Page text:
Despite the changing face of the city, we are still surrounded by old-time New York—it's just a matter of knowing where to look for it. Mitch Broder made the search for old, vintage New York—its restaurants, shops, delis, bars and more—his personal mission. Now he's written a book, Discovering Vintage New York, as a guide to your very own search for old New York! Find out where the classic New York experiences live on in the city of today! From the well-known (Katz's Deli, Caffe Reggio) to the obscure, you'll discover joys of vintage New York—in all its eccentricities, tastes, and charms! Moderated by award winning writer, essayist and commentator, Adam Gopnik! Read more about this recording from Colm Tóibín, part of 92Y Poetry's 75 at 75: Writers on Recordings: http://92yondemand.org/75-at-75-colm-toibin-on-elizabeth-bishop/
A special project for our anniversary season, "75 at 75" invites authors to listen to a recording from our vast archive and write a personal response. In most instances, these recordings are being made available to the general public for the very first time. Colm Tóibín on Elizabeth Bishop, Brian Boyd on Vladimir Nabokov, Rick Moody on W. G. Sebald, A. L. Kennedy on E. E. Cummings, Richard Ford on Eudora Welty, Cynthia Ozick on W. H. Auden, Donna Tartt on Carson McCullers, Maxine Hong Kingston on Grace Paley, Helen Vendler on Wallace Stevens, Yiyun Li on William Trevor and Tom Stoppard on Harold Pinter—these are just some of the exciting pairs of recording-responses coming to Poetry Center Online in the next year.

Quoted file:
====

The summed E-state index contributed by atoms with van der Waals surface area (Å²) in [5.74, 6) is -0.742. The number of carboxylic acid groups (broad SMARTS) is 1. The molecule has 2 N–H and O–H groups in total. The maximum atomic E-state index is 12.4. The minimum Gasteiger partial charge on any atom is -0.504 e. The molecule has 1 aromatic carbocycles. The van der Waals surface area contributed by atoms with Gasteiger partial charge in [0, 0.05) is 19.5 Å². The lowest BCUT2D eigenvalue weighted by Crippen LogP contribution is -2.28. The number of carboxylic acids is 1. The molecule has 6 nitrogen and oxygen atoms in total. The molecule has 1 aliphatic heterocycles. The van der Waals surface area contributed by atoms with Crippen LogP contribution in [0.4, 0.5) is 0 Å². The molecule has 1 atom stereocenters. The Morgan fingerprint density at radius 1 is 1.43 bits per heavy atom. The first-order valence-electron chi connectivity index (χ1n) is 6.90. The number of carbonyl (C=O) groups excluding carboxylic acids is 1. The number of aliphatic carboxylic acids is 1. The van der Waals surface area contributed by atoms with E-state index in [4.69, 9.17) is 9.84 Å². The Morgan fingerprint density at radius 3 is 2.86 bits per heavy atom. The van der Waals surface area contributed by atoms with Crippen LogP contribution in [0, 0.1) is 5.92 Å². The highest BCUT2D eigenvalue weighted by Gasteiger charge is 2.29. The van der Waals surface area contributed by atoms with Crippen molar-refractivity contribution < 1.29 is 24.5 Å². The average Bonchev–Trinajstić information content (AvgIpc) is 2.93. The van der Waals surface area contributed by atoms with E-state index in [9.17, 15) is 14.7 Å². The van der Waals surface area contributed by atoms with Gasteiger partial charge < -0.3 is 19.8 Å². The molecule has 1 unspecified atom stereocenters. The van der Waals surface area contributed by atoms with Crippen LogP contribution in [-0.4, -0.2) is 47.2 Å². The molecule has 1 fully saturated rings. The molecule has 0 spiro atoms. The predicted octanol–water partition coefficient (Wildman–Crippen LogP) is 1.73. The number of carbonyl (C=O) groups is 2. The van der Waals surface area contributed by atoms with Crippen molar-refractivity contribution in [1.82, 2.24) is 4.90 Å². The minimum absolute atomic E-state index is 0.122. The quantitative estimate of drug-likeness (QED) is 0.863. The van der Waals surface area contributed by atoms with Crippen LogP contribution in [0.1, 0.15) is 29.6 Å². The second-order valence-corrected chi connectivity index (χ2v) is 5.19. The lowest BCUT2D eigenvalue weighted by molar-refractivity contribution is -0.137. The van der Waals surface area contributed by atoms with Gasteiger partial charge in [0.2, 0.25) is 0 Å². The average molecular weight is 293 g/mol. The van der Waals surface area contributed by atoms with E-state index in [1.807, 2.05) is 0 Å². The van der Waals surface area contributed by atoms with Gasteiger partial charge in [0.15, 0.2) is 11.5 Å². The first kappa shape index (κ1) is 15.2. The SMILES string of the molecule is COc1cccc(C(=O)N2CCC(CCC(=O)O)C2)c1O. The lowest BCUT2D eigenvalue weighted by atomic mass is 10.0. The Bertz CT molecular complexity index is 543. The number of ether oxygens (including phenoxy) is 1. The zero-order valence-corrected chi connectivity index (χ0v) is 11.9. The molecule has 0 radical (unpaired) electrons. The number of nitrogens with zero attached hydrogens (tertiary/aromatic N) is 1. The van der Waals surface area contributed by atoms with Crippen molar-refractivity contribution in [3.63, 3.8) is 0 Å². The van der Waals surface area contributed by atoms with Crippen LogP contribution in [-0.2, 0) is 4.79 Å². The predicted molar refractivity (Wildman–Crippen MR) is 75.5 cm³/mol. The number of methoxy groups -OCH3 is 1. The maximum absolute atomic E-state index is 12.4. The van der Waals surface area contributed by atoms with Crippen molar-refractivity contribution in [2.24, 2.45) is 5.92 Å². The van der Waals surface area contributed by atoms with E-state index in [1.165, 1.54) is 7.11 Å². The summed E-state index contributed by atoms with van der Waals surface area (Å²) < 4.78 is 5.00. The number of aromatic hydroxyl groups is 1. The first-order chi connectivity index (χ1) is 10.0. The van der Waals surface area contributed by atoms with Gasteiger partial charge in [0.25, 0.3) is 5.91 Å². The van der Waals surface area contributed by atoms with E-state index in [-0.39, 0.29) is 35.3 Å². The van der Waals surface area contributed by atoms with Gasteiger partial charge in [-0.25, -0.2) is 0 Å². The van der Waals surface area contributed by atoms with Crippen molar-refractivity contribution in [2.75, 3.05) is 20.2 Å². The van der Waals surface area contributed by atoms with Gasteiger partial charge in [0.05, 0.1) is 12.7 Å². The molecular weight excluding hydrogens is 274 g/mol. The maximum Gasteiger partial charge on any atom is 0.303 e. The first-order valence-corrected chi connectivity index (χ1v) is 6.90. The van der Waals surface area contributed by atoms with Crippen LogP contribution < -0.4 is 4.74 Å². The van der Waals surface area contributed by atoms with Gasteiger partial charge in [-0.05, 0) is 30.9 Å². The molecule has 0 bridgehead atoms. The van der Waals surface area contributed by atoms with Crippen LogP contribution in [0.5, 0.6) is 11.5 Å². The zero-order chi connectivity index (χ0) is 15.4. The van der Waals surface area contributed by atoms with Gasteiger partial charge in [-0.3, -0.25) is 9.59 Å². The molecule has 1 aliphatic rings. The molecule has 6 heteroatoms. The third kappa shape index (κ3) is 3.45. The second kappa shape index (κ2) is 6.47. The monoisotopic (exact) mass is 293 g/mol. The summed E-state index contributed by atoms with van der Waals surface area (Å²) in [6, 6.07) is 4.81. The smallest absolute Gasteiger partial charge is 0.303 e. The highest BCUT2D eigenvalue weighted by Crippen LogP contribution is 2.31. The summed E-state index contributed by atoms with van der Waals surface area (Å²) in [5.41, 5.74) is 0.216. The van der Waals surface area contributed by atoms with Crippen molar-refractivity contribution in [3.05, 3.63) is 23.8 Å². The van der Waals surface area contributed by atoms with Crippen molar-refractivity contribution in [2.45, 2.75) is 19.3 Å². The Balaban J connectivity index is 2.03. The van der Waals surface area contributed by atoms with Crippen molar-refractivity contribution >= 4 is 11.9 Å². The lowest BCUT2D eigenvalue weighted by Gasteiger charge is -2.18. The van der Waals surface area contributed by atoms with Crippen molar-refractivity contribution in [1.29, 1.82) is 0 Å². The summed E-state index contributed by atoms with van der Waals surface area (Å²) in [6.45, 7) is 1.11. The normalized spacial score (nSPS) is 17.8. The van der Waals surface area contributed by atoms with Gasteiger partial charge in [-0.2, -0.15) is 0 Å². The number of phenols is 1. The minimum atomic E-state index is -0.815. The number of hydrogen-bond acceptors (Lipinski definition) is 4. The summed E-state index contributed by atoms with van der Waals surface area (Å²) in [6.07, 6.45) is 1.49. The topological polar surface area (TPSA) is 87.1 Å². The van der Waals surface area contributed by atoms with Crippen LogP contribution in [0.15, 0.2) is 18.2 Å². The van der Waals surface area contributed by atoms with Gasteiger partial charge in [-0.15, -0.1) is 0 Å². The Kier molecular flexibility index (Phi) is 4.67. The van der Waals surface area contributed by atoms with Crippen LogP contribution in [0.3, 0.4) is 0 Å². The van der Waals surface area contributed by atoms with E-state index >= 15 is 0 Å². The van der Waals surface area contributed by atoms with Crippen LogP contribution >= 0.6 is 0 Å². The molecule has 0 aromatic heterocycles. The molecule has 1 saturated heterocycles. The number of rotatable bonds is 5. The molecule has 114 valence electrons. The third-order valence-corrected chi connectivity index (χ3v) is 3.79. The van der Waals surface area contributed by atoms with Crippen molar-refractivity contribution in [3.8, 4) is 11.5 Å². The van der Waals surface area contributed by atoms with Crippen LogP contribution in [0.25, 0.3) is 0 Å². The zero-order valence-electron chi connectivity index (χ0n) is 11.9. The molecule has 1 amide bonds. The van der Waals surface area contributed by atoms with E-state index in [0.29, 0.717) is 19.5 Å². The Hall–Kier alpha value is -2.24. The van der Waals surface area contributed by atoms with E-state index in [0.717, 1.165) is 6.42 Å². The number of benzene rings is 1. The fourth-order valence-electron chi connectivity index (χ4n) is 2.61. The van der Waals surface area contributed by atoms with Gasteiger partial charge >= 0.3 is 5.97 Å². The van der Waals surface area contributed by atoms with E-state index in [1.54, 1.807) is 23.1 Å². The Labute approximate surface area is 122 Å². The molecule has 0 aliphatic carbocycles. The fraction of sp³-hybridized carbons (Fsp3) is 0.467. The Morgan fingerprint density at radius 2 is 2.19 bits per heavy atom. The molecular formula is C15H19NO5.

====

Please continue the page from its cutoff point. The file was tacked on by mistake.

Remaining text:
Elizabeth Kendall, author of Balanchine and the Lost Muse: Revolution and the Making of a Choreographer, looks into George Balanchine's family history, finding a volatile and occasionally privileged childhood.
Elizabeth Kendall is an Associate Professor of Literary Studies at the New School. The author of several books, she has also written for the New Yorker, Vogue, Ballet News, Dance Magazine, the New York Times, Elle, the New Republic and other journals.
Jennifer Egan's spellbinding interlocking narratives circle the lives of Bennie Salazar, an aging former punk rocker and record executive, and Sasha, the passionate, troubled young woman he employs. Although Bennie and Sasha never discover each other's pasts, the reader does, in intimate detail, along with the secret lives of a host of other characters whose paths intersect with theirs, over many years, in locales as varied as New York, San Francisco, Naples, and Africa.